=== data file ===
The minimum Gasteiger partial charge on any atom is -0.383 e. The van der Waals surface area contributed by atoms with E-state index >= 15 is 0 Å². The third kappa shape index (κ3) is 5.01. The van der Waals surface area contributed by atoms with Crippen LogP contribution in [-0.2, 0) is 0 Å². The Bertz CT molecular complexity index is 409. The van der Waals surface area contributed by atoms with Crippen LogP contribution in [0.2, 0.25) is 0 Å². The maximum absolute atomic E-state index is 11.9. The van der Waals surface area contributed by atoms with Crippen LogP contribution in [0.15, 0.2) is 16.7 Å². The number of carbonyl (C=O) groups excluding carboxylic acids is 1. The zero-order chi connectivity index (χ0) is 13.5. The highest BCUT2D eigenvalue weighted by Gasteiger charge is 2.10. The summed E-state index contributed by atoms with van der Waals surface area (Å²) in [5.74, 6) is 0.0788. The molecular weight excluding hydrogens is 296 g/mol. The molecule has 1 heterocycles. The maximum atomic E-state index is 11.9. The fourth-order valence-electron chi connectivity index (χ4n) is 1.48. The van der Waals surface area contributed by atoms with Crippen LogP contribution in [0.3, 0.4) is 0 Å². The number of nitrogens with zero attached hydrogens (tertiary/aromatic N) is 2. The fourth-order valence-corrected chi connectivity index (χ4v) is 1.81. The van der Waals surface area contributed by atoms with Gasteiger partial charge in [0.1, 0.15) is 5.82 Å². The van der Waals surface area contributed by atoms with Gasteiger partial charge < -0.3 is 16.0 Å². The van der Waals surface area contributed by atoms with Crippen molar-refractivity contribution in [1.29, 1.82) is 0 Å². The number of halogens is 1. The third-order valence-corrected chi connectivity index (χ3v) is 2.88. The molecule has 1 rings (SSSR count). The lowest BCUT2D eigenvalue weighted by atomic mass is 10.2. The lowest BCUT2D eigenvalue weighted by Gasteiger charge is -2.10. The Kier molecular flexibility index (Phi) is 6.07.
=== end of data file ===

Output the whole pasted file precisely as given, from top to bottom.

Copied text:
The minimum Gasteiger partial charge on any atom is -0.383 e. The van der Waals surface area contributed by atoms with E-state index >= 15 is 0 Å². The third kappa shape index (κ3) is 5.01. The van der Waals surface area contributed by atoms with Crippen LogP contribution in [-0.2, 0) is 0 Å². The Bertz CT molecular complexity index is 409. The van der Waals surface area contributed by atoms with Crippen LogP contribution in [0.2, 0.25) is 0 Å². The maximum absolute atomic E-state index is 11.9. The van der Waals surface area contributed by atoms with Crippen LogP contribution in [0.15, 0.2) is 16.7 Å². The number of carbonyl (C=O) groups excluding carboxylic acids is 1. The zero-order chi connectivity index (χ0) is 13.5. The highest BCUT2D eigenvalue weighted by Gasteiger charge is 2.10. The summed E-state index contributed by atoms with van der Waals surface area (Å²) in [5.74, 6) is 0.0788. The molecular weight excluding hydrogens is 296 g/mol. The molecule has 1 heterocycles. The maximum atomic E-state index is 11.9. The fourth-order valence-electron chi connectivity index (χ4n) is 1.48. The van der Waals surface area contributed by atoms with Crippen LogP contribution in [0.3, 0.4) is 0 Å². The number of nitrogens with zero attached hydrogens (tertiary/aromatic N) is 2. The fourth-order valence-corrected chi connectivity index (χ4v) is 1.81. The van der Waals surface area contributed by atoms with Gasteiger partial charge in [0.1, 0.15) is 5.82 Å². The van der Waals surface area contributed by atoms with Gasteiger partial charge < -0.3 is 16.0 Å². The van der Waals surface area contributed by atoms with Crippen molar-refractivity contribution in [1.29, 1.82) is 0 Å². The number of halogens is 1. The third-order valence-corrected chi connectivity index (χ3v) is 2.88. The molecule has 1 rings (SSSR count). The lowest BCUT2D eigenvalue weighted by atomic mass is 10.2. The lowest BCUT2D eigenvalue weighted by Gasteiger charge is -2.10. The Kier molecular flexibility index (Phi) is 6.07.